This return value is tested and execution is diverted to exit.

    Code:
    00401> FF55 E4           CALL DWORD PTR SS:[EBP-1C]
    00401> 8945 90           MOV DWORD PTR SS:[EBP-70],EAX
    00401> 85C0              TEST EAX,EAX
    00401> 0F84 88030000     JE my.0040182C ; exit function
    In the world of 0s and 1s, are you a zero or The One !

  2. #2
    ... I am no Expert b0nd.g4h@gmail.com b0nd's Avatar
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    Good one Abhay, keep them coming!
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  3. #3
    Super Commando Dhruv abhaythehero's Avatar
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    Quote Originally Posted by b0nd View Post
    Good one Abhay, keep them coming!
    Thanks ! And yep, more posts coming in this section
    In the world of 0s and 1s, are you a zero or The One !

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    New Sandbox Evasion Technique in Dyre

    Just came across this post on Twitter - http://www.seculert.com/blog/2015/04...sandboxes.html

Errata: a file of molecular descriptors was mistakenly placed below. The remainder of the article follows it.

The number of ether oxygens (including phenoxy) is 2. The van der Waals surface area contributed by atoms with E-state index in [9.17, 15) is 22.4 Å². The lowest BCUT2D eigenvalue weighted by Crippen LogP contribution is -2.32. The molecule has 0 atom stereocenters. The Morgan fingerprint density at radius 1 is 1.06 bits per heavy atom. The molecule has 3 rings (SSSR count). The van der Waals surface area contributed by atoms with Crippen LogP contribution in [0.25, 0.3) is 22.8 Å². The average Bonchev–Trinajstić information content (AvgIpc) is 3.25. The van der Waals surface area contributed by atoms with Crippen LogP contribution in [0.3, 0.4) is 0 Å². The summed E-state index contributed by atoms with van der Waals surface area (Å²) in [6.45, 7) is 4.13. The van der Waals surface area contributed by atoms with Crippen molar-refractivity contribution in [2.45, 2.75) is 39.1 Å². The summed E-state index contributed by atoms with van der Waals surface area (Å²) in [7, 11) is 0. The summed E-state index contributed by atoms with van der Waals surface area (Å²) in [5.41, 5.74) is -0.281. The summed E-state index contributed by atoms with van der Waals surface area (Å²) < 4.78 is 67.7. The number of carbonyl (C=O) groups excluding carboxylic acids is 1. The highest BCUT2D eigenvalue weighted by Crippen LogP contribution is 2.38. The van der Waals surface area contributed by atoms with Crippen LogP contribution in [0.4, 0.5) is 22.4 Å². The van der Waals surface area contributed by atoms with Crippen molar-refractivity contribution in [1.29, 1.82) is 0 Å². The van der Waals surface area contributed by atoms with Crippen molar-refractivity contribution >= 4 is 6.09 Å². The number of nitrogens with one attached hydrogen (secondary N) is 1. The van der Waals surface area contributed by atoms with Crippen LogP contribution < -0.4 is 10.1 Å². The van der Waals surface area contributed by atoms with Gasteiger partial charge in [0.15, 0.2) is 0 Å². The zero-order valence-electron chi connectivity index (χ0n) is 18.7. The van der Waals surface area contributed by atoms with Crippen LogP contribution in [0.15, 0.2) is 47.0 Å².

The post outlines a technique used by Dyre banking malware, by detecting processor cores. If processor cores count == 1, it exits.

    This version of the Dyre malware is able to evade analysis by sandboxing solutions by checking how many processor cores the machine has. If the machine has only one core it immediately terminates. While this is not the only way to avoid sandboxes, the attackers behind Dyre decided to pick this specific known and openly available technique. As many sandboxes are configured with only one processor with one core as a way to save resources, the check (Figure 1) performed by Dyre is a good and effective way to avoid being analyzed. On the other hand, most of the machines (PCs) in use today have more than one core.
    Nothing very 1337, but looks like it evaded most of the online sandboxes.

    Cheers.

    Regards,
    c0dist
    Anyone who stops learning is old, whether at twenty or eighty. Anyone who
    keeps learning stays young. The greatest thing in life is to keep your mind young.
    - Henry Ford

  5. #5
    Super Commando Dhruv abhaythehero's Avatar
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    Ohh yeah. I was going to post that today but you beat me to it c0dist. Also note this excellent paper https://www.exploit-db.com/docs/34591.pdf by Sudeep Singh referenced in that article which discusses many such anti-vm, anti-debugging, etc tricks.
    In the world of 0s and 1s, are you a zero or The One !

  6. #6
    Super Commando Dhruv abhaythehero's Avatar
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    Counter-measures (anti-debugs, . . . ) cheat sheet from Corkami project

    Nice cheat sheet of anti-debugging and anti-vm techniques (often used by malware)

    https://code.google.com/p/corkami/do...m.pdf&can=2&q=
    [Mirror] http://www.gironsec.com/blog/wp-cont...2013/12/cm.pdf
    In the world of 0s and 1s, are you a zero or The One !